TAMPA ― From the late 1950s through mid 1960s, The Fabulous Rockers ruled Tampa Bay’s musical scene.
They were the band to book for proms, performed at New York City’s famed Peppermint Lounge, had a song on the regional top 40 chart and played with the likes of the Four Seasons and Jerry Lee Lewis.
“They were the benchmark for every other band,” said Rodney Justo, a Tampa musician who performed in that era.
The Fabulous Rockers had nine members, but Justo had a clear favorite: vocalist Arthur “Artie” Alvarez.
“He was the coolest guy in the coolest band,” Justo said. “He was the one all the women wanted. He was the heartthrob. We all wanted to be Artie.”
Fellow Rockers vocalist Donna Lynn Baccarella said she looks back on that time as “Tampa’s Happy Days. Artie was our Fonzie. The women adored him.”
Mr. Alvarez died on July 14. He was 78 and residing in St. Augustine.
Rick Alvarez said his father had been dealing with “heart issues” for years. Then, a few weeks ago, he “contracted pneumonia. The combination just took too much of a toll on him.”
The pneumonia, he said, was not from COVID-19.
“My dad lived life to the fullest,” Rick Alvarez said. “He enjoyed every minute of it. He was Tampa’s first pop idol.”
The Tampa native learned from the best.
Mr. Alvarez was 12 and selling sodas at West Tampa’s Fort Homer W. Hesterly Armory when, on May 8, 1955, Elvis Presley performed there for the first time.
“It was an inspiration to him,” Rick Alvarez said. “Not so much musically, but by way of the attention Elvis got from the girls.”
A year later, Mr. Alvarez and his friend Sam Garcia were “crooning” in a West Tampa park, Rick Alvarez said, when a neighborhood girl took notice and offered them $65 to perform at her birthday party.
“The fellows replied, ‘You mean you’ll let us sing if we pay you $65?’ They would have paid too,” the son said. “That was his first paying singing job.”
The Fabulous Rockers formed in 1957.
A few of the original members quit over the next year, new ones were brought in, and, by 1958, they had their steady nine-person ensemble: pianist Dennis Pupello, trumpeter Onelio Ochoa, bass guitarist Wes Young, saxophonists Manuel “The Joker” Gutierrez and Roger Menendez, drummer Anthony Lopez, guitarist Chuck Borris and vocalists Baccarella and Mr. Alvarez.
A mix of Jefferson and Hillsborough high school students, they performed weekly Saturday shows at the Letter Carrier’s Hall in front of 1,000 teenagers dancing the night away to popular cover songs such as I Feel Good, Twist and Shout and La Bamba.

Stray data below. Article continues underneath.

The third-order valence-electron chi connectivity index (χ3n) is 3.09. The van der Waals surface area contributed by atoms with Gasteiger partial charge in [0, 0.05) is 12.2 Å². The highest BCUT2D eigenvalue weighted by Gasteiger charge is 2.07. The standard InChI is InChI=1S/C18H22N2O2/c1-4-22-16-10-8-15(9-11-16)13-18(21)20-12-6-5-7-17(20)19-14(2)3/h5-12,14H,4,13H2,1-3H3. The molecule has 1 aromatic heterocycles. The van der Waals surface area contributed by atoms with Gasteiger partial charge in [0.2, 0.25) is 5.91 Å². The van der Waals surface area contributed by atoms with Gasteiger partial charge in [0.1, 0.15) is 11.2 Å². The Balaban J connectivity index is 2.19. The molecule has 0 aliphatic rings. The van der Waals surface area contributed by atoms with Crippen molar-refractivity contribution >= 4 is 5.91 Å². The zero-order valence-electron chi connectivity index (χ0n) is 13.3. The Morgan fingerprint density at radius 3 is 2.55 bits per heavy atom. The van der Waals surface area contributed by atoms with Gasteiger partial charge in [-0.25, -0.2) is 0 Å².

Proms were scheduled around their availability. National bands touring Florida hired them as the opening act or backup band.
They were best known for their original tune Would I Still Be Loving You written by Pupello and Mr. Alvarez. The song made it to national radio and led to the band being booked at the Peppermint Lounge in New York City, a hangout for celebrities such as Marilyn Monroe and Frank Sinatra.
“The Fabulous Rockers were an institution,” Justo said. “They were their own venue. You didn’t say you were going to the Letter Carrier’s Hall. You said you were going to The Rockers.”
Mr. Alvarez was a star on the football field, too. A linebacker, he was co-captain of Jefferson High School’s team when they won the city championship in 1959.
“He dated the homecoming queen,” Justo said. “That’s just who he was — the coolest guy.”
He later married that homecoming queen, Betty Roza Alvarez.
While on tour, “wide-eyed groupies” would watch Mr. Alvarez perform and hope for a date, Baccarella said. “He knew how to perform for women. He was a flirt on stage. It was funny to watch because I knew the girls had no chance” because he was faithful.
Then, in 1964, with life taking the Fabulous Rockers in different directions, they broke up.
Mr. Alvarez graduated from the University of South Florida and forged a career designing beauty salons throughout the southeast, Rick Alvarez said. He also continued to perform throughout the 1970s as a local lounge act.
He would later marry his second wife, Sharon Alvarez, whom his son described as his father’s “greatest fan for over 30 years.”
The band got back together in 1994, but Mr. Alvarez declined to be a part of the reunion.
Band member Ochoa chalked it up to “creative differences. He wanted to do something different than we wanted. I respect that. Everyone’s entitled to their own opinion.”
But Ochoa said that does not take away from what Mr. Alvarez meant to the band.
“He was a great performer,” Ochoa said. “He was a natural.”
Added Baccarella: “It was such a special time for all of us. I think we did something special for Tampa. We really did. And people remember us all these years later. Artie was a big part of that.”
Born: Nov. 21, 1942
Died: July 14, 2021
The service is private.